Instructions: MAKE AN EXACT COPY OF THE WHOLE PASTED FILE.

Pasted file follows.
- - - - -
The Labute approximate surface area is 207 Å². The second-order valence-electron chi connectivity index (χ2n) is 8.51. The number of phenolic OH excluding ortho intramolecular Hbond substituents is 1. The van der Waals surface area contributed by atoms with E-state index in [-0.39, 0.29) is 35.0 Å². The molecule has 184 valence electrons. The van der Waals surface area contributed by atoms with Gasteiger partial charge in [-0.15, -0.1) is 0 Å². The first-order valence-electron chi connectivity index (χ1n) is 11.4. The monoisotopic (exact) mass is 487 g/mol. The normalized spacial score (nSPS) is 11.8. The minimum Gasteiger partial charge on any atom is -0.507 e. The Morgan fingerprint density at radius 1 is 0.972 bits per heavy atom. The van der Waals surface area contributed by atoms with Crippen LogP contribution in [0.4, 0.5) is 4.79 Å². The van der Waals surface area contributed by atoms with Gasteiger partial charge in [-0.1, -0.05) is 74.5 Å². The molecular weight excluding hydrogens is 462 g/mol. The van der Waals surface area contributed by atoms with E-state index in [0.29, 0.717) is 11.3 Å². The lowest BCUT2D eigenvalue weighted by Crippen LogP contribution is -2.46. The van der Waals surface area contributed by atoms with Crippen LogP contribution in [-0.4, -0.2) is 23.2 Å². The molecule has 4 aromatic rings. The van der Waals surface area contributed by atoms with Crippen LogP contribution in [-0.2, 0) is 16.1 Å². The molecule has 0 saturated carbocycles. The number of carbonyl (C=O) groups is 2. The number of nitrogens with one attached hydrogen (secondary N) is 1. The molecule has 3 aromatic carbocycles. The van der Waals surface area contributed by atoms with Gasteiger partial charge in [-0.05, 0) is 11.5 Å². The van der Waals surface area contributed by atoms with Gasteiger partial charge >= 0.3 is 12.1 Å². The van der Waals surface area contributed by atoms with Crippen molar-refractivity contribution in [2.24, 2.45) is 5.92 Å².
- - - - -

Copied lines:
The Labute approximate surface area is 207 Å². The second-order valence-electron chi connectivity index (χ2n) is 8.51. The number of phenolic OH excluding ortho intramolecular Hbond substituents is 1. The van der Waals surface area contributed by atoms with E-state index in [-0.39, 0.29) is 35.0 Å². The molecule has 184 valence electrons. The van der Waals surface area contributed by atoms with Gasteiger partial charge in [-0.15, -0.1) is 0 Å². The first-order valence-electron chi connectivity index (χ1n) is 11.4. The monoisotopic (exact) mass is 487 g/mol. The normalized spacial score (nSPS) is 11.8. The minimum Gasteiger partial charge on any atom is -0.507 e. The Morgan fingerprint density at radius 1 is 0.972 bits per heavy atom. The van der Waals surface area contributed by atoms with Crippen LogP contribution in [0.4, 0.5) is 4.79 Å². The van der Waals surface area contributed by atoms with Gasteiger partial charge in [-0.1, -0.05) is 74.5 Å². The molecular weight excluding hydrogens is 462 g/mol. The van der Waals surface area contributed by atoms with E-state index in [0.29, 0.717) is 11.3 Å². The lowest BCUT2D eigenvalue weighted by Crippen LogP contribution is -2.46. The van der Waals surface area contributed by atoms with Crippen LogP contribution in [-0.4, -0.2) is 23.2 Å². The molecule has 4 aromatic rings. The van der Waals surface area contributed by atoms with Crippen LogP contribution in [-0.2, 0) is 16.1 Å². The molecule has 0 saturated carbocycles. The number of carbonyl (C=O) groups is 2. The number of nitrogens with one attached hydrogen (secondary N) is 1. The molecule has 3 aromatic carbocycles. The van der Waals surface area contributed by atoms with Gasteiger partial charge in [-0.05, 0) is 11.5 Å². The van der Waals surface area contributed by atoms with Gasteiger partial charge >= 0.3 is 12.1 Å². The van der Waals surface area contributed by atoms with Crippen molar-refractivity contribution in [2.24, 2.45) is 5.92 Å².